Beyond combat, Infinite Undiscovery plays pretty much like every other RPG in the history of gaming. There is no world map, but you run around from town to town grilling NPCs for information and side-quests, and looking for hidden goodies. You can use Capell’s flute, for instance, to scan for hidden items or areas. Supposedly these are “discoveries” and there are an infinite number of them, hence the title. They’re really just mundane little extras–an extra item, or a second path to an area you’ve already visited–and trust me, they are exceptionally finite in quantity. Infinite Undiscovery also boasts a woefully uninspired alchemy system, which is even more tedious than imaginable.
The true shame of Infinite Undiscovery is that the story has a lot of potential. It could have been a truly epic game—a modern myth for the contemporary gamer. A villain shackles the moon, and it’s up to the player to unfetter the barren satellite. Ah, but here’s a twist, you play not as the brilliant, beloved hero, but rather as a look-alike, forced to fight against the forces of evil involuntarily due to a case of mistaken identity. Yeah, there’s a hell of a lot of potential there. A halfway competent writer could do some amazing things. I wonder why Tri-Ace never saw fit to hire one?
Character-wise, there are only four or five people you’ll meet that are at all interesting. For the most part, everyone in the game is content to be an irritating cliche. For the most part the 18 other characters in your party play minor, forgettable roles in the story–but our effeminate protagonist, Capell, really stands out from the rest as the single most incorrigibly whiny gaming protagonist I can think of. He whines and complains almost incessantly. A protagonist you want to throttle–constantly–isn’t enough. Infinite Undiscovery also unleashes an utterly generic “hero,” archetype, an equally generic “princess/love-interest” archetype, and two of the absolute-worst child characters to ever be featured in any game. Ever.
The writing (or perhaps just the localization/translation) is pretty bad. For me, it was physically painful. You’ve got characters aware of situations they should NOT be aware of, you’ve got people exchanging information without speaking to each other (telepathy? I’d ask Alfred Bester, but I think he’s dead) and you’ve got some terrible pacing. The story could very well have been epic, but the scenes are directed and paced as such that they feel like Biff the Understudy’s very first project: exceedingly amateurish. The narrative is completely devoid of tension or suspense, the characters are uninteresting and shallow. Though the moon-chaining premise is, indeed, cool, it’s executed horridly. It’s shoddy, shameful storytelling, which is a real shame. With the amount of potential Infinite Undiscovery has, I think I might have been willing to forgive many of its faults were there a well-crafted narrative to hold my interest.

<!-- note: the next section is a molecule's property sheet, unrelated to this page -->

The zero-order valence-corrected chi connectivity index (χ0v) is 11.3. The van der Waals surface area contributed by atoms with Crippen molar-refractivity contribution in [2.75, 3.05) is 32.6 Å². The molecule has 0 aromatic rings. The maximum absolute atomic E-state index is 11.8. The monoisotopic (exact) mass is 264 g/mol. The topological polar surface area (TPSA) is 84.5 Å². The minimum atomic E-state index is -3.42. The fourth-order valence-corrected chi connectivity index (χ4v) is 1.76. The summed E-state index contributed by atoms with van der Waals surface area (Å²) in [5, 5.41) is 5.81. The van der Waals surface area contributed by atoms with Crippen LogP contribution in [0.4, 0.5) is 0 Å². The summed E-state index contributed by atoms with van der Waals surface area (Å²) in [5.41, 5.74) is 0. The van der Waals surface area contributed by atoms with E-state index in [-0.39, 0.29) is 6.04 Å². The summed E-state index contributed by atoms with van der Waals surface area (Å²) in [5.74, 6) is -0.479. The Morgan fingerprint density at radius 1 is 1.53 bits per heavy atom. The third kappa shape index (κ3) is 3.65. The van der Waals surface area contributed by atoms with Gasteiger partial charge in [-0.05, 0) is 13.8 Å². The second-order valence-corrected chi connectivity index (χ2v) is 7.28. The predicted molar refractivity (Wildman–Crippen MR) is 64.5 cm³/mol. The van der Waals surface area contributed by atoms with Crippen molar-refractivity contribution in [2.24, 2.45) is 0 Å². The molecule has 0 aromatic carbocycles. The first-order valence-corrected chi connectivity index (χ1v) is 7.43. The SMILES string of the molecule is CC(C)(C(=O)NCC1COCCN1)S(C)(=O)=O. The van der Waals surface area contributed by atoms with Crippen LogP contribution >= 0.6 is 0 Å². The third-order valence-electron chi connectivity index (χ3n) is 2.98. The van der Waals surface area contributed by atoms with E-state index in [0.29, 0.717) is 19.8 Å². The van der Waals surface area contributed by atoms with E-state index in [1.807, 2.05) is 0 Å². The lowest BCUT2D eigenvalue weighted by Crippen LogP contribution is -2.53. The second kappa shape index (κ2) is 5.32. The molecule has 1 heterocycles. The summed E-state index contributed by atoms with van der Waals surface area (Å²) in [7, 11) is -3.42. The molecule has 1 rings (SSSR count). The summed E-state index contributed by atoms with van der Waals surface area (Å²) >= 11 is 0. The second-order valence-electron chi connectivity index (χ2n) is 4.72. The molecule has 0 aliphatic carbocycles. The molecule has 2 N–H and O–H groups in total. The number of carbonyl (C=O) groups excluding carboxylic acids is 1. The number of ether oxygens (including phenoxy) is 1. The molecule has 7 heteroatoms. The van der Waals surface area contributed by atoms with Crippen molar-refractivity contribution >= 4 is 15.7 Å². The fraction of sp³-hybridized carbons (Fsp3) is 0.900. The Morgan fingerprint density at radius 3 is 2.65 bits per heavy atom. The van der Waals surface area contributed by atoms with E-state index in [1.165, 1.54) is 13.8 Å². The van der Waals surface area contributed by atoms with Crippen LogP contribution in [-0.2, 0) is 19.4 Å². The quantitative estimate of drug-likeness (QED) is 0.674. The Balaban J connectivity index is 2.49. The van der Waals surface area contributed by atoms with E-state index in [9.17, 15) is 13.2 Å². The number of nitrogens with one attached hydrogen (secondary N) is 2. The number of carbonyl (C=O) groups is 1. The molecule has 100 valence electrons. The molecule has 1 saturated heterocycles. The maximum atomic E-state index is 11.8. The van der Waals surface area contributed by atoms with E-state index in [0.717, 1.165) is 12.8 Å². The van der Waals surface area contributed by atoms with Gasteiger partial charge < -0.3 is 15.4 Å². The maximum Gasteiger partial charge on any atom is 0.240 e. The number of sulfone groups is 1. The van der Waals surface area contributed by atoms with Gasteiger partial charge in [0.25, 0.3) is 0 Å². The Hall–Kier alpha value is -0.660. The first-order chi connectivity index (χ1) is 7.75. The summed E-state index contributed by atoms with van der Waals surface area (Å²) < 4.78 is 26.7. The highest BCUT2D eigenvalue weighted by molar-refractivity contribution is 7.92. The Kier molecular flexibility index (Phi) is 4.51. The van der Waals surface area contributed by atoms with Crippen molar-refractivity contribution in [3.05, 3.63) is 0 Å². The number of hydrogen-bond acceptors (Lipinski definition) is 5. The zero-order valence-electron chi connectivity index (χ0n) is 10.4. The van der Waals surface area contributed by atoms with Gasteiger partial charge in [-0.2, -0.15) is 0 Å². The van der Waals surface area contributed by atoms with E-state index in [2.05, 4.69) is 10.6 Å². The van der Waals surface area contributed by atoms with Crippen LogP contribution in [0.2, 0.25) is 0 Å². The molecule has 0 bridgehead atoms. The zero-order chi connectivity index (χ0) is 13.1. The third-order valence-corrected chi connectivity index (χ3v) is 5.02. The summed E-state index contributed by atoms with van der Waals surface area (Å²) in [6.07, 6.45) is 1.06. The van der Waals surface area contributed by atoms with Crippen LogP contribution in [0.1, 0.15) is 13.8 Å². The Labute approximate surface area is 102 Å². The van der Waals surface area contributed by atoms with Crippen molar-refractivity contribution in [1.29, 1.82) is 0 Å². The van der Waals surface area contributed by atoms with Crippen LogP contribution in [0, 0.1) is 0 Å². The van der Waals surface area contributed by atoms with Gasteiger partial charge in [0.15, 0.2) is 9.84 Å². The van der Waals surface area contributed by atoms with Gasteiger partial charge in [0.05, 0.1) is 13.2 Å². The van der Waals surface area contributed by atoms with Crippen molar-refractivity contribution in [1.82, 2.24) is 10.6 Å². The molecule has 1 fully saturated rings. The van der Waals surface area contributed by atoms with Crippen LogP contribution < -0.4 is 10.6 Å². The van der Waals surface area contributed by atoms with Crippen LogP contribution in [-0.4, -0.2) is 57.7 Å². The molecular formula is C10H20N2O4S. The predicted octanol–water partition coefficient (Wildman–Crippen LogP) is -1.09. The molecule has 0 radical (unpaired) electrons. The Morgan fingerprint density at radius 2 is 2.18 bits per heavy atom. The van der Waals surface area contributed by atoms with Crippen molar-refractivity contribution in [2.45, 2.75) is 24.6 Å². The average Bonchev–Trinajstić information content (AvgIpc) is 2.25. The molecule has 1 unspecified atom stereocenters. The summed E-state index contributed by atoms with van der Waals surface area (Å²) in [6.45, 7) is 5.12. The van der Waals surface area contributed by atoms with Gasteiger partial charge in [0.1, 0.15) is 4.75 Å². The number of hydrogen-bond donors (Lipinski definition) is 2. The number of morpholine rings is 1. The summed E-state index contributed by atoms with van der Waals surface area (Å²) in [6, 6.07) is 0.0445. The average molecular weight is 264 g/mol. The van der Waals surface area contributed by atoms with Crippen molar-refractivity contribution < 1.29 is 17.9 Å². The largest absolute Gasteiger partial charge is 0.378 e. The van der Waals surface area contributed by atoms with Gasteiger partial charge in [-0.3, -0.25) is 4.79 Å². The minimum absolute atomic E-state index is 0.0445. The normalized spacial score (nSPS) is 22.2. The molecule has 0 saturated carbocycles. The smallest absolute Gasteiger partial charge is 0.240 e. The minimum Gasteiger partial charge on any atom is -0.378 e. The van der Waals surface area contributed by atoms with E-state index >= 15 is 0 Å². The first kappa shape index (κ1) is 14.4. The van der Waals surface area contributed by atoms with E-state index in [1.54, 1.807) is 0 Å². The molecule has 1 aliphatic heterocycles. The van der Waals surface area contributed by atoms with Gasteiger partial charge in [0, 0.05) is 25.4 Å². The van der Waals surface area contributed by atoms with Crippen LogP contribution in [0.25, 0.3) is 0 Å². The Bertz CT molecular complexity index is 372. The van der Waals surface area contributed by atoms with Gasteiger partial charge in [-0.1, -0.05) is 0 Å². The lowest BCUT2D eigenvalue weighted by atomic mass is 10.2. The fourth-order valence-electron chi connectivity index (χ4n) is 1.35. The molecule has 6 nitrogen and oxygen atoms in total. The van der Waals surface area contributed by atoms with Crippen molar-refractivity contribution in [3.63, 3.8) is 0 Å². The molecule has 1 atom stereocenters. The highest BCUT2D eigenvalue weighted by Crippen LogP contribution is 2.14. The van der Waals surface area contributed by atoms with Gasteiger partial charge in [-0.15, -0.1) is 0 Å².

Apparently the lack of narrative cohesion was intentional on the part of the developers. Supposedly, each difficulty mode in the game allows players to see different content. Easy mode will give you the least amount of exposition, hard mode will give you the most amount of exposition. Naturally, though, you have to beat the game on easy or normal to unlock hard mode, and thus play through the game with a complete narrative. So far as bad ideas go, this one’s pretty bad. If you do manage to stomach one entire play-through with a gimped script, odds are you won’t be too motivated for another attempt–I sure wasn’t. I think the best way to see this aspect of the game for what it is is to describe it simply as unlocking extra bonus content. Sure, extras can be really cool to have in a game, and give players lots of incentive to play the game more–but players should never be forced to unlock an integral part of the game itself.
A wise teacher once told me: “Excessive verbosity obfuscates; concision elucidates.” Therefore, in the spirit of brevity, I will begin by saying, simply, that the voice-acting is severely below average, the dialog itself is atrocious, and the only saving grace Infinite Undiscovery has lies in the audio effects and music—the latter of which, while rather unmemorable, manages to fit the mood of each individual scene moderately well. The music is serviceable. The dialog is not.
The acting, when there is acting (more on that later) is bland. Mostly devoid of emotion, though certain characters stick out as being well-acted (Aya, the heroine, has a particularly competent voice actress) most are extremely bland and forgettable. Though, I should admit, some of the poor acting could be attributed to the voice actors being forced to read some very tedious and insipid dialog.